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RE: Questions about WCAG 6.3

From: Paul Booth <paul@disinhe.ac.uk>
Date: Sat, 25 Mar 2000 15:47:50 -0000
To: "'W3C/WAI'" <w3c-wai-ig@w3.org>
Message-ID: <007a01bf9671$7a687480$f2222486@dyn.computing.dundee.ac.uk>
Joel,

I understand where you are coming from.

However, before I had even thought about accessibility, I found JavaScript
to be so flaky in its implementation between browsers and platforms that I
gave up on it and opted for a server side solution for form pre-processing.
(that may say more about my JS programming skills than anything!)

This has the nice side effect of being potentially far more accessible -
although the functionality is reduced over client side pre-processing.

Just my 2p's worth anyway.

- Paul

--
Paul Booth, Project Officer, DISinHE Office.
Disability and Information Systems in Higher Education
t: 01382 345050 f: 01382 345509 w: http://www.disinhe.ac.uk/



-----Original Message-----
From: w3c-wai-ig-request@w3.org [mailto:w3c-wai-ig-request@w3.org]On
Behalf Of Joel Sanda
Sent: Friday, March 24, 2000 21:44
To: W3C/WAI
Subject: Questions about WCAG 6.3


Hi;

I've got some questions (well, alright, problems:)
with WCAG 6.3. Wondering if anyone can shed some light
on that requirement for me.

1. Since no browser supports all WCAG requirements,
it's impossible to build a site that is 100% compliant
with all WCAG levels AND functions in all browsers.

2. Since the best support for the WCAG lies in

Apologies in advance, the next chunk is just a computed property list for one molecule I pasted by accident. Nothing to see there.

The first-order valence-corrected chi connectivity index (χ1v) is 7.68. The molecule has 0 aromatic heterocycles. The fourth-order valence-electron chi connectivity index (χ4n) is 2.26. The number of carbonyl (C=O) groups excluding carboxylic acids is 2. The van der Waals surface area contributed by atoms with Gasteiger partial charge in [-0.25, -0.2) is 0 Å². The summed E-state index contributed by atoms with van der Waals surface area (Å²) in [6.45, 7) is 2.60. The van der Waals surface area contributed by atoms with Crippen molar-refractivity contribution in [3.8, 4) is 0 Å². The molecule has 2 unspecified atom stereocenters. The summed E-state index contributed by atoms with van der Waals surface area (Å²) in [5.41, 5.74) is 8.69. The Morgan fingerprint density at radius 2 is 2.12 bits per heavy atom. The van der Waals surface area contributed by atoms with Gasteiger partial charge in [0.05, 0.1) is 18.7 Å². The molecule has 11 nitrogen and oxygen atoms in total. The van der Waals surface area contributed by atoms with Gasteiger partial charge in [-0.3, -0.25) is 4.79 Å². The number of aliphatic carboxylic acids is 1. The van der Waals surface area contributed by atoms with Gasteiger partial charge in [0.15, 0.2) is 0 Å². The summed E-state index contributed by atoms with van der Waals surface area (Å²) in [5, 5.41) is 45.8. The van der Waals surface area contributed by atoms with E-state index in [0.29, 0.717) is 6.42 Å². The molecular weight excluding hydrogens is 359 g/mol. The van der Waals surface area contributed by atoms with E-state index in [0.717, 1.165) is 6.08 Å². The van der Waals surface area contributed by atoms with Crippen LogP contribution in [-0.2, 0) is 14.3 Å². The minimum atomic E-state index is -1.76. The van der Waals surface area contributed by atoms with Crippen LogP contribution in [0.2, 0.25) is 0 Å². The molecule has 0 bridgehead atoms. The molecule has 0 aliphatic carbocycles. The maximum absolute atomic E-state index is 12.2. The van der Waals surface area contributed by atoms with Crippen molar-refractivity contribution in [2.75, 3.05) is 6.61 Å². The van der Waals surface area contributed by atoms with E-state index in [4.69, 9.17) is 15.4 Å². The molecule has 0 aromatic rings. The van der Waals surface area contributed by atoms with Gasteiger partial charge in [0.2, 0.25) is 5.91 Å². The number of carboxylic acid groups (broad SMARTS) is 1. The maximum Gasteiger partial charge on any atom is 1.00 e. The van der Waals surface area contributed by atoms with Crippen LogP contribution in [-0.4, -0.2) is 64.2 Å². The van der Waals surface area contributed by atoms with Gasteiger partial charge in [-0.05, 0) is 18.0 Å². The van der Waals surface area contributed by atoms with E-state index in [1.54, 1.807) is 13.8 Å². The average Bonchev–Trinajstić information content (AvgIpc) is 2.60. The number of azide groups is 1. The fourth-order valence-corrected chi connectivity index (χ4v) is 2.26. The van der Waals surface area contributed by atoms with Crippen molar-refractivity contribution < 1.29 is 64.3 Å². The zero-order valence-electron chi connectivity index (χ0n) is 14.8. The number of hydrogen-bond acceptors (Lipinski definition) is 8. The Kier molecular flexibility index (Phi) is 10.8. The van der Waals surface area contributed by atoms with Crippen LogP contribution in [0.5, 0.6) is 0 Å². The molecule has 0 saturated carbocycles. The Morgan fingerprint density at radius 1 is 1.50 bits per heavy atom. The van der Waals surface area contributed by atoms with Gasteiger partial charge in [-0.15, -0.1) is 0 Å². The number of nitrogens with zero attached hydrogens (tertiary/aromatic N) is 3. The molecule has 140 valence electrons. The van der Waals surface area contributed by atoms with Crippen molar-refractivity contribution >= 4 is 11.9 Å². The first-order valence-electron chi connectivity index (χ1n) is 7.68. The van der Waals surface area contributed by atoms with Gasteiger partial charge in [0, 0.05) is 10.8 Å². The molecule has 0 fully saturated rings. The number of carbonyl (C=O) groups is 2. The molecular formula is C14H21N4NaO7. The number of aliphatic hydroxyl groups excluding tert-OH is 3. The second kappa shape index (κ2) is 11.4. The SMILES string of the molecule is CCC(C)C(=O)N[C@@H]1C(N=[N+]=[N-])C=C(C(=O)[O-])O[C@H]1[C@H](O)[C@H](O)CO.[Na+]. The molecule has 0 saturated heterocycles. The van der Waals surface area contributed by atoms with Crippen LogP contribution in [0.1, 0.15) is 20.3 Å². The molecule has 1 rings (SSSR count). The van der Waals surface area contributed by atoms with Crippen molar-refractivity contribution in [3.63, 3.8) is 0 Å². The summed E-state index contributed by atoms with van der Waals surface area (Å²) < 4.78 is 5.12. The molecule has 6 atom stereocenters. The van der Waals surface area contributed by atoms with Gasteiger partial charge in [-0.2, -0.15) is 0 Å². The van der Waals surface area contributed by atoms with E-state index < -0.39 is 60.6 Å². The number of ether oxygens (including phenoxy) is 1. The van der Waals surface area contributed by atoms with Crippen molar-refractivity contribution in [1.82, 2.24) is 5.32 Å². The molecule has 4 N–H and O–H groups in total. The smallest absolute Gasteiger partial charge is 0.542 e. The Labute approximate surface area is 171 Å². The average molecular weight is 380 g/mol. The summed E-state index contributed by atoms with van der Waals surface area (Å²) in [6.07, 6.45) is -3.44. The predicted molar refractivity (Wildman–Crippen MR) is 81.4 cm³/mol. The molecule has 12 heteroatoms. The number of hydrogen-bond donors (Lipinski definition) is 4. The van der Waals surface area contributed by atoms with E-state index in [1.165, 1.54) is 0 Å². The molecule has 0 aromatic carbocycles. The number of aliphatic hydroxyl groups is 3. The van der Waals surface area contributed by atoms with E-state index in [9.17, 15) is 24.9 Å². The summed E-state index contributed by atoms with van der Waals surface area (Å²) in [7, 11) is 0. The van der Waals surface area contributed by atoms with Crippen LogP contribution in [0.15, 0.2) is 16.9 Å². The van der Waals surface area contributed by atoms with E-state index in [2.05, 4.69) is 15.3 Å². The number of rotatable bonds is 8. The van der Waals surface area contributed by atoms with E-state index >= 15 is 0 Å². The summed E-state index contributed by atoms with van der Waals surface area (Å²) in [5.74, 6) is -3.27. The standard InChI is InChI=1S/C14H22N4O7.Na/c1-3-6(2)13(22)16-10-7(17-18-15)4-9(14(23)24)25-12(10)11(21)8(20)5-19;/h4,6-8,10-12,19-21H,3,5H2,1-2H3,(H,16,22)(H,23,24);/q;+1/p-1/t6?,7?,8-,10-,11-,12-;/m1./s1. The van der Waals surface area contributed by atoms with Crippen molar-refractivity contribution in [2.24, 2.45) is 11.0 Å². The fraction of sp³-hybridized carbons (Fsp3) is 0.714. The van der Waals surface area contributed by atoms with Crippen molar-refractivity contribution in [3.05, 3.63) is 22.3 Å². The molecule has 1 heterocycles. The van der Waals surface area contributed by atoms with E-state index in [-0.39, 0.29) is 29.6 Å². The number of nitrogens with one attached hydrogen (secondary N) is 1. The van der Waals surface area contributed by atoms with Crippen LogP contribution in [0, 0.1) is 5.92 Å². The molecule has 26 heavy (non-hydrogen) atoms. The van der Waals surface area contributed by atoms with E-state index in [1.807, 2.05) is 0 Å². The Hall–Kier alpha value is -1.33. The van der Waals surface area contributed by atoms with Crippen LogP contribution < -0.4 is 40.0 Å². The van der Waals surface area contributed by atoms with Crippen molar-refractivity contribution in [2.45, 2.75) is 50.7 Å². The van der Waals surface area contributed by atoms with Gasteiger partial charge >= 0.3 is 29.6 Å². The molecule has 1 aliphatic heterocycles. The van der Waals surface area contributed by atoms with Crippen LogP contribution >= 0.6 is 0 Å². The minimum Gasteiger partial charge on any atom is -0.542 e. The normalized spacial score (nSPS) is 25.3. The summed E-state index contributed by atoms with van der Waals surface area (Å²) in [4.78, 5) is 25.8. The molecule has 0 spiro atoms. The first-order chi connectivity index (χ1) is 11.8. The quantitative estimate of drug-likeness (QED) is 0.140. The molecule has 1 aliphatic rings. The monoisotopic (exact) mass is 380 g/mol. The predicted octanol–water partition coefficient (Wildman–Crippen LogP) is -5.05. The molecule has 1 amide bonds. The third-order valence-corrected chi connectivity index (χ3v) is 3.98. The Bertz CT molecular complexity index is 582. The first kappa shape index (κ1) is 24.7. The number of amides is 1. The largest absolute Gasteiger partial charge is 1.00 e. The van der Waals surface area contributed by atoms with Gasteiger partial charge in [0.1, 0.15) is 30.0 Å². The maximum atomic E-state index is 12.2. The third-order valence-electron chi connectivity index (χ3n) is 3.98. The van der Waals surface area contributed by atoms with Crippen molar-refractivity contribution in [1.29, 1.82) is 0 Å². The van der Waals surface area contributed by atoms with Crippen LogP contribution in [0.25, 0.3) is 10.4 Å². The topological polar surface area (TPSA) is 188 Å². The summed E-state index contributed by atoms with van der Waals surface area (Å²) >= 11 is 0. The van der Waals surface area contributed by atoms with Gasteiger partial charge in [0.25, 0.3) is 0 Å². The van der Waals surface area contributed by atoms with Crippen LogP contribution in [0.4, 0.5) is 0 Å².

Internet Explorer 4.x, it seems logical most people
looking for an accessible site will hit it in IE4.x.
This is born out by my research of screen readers.
JAWs is the most popular, and that runs with IE4.x or
higher. HomePage Reader requires a 4.x version of
Netscape.

3. Give 1. and 2., I argue that the scripting
requirement 6.3 is far too restrictive.

In my environment, we rely on JavaScript to ensure
forms are filled out correctly and the database
doesn't get cluttered with incorrect information. In
fact, anyone using a database and a form will probably
use JavaScript to ensure forms are filled out
correctly. Imagine the chaos with eCommerce if a site
couldn't ensure it's users entered data correctly.
This site would be accessible, but one mistake and the
user is out of their money, the product, and the
vendor and shopper have to solve a problem that could
have been prevented with JavaScript.

That in and of itself is an aid to accessibility: it
gives people two chances to fill out forms - their
data entry pass and the verification pass. Usually,
the JavaScript error checking gives more detailed
information to the user if there is an error.

I know there's the component of "universal
accessibility", but IMHO #6.3 is just far too
restrictive for most companies to consider.

Thoughts? Am I missing the boat on this one?

Thanks!

Joel Sanda
joelsanda@yahoo.com

=====
Joel Sanda
Rocky Mountains | United States
---------------------------------
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---------------------------------
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- Edward Abbey

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Received on Saturday, 25 March 2000 10:50:57 GMT

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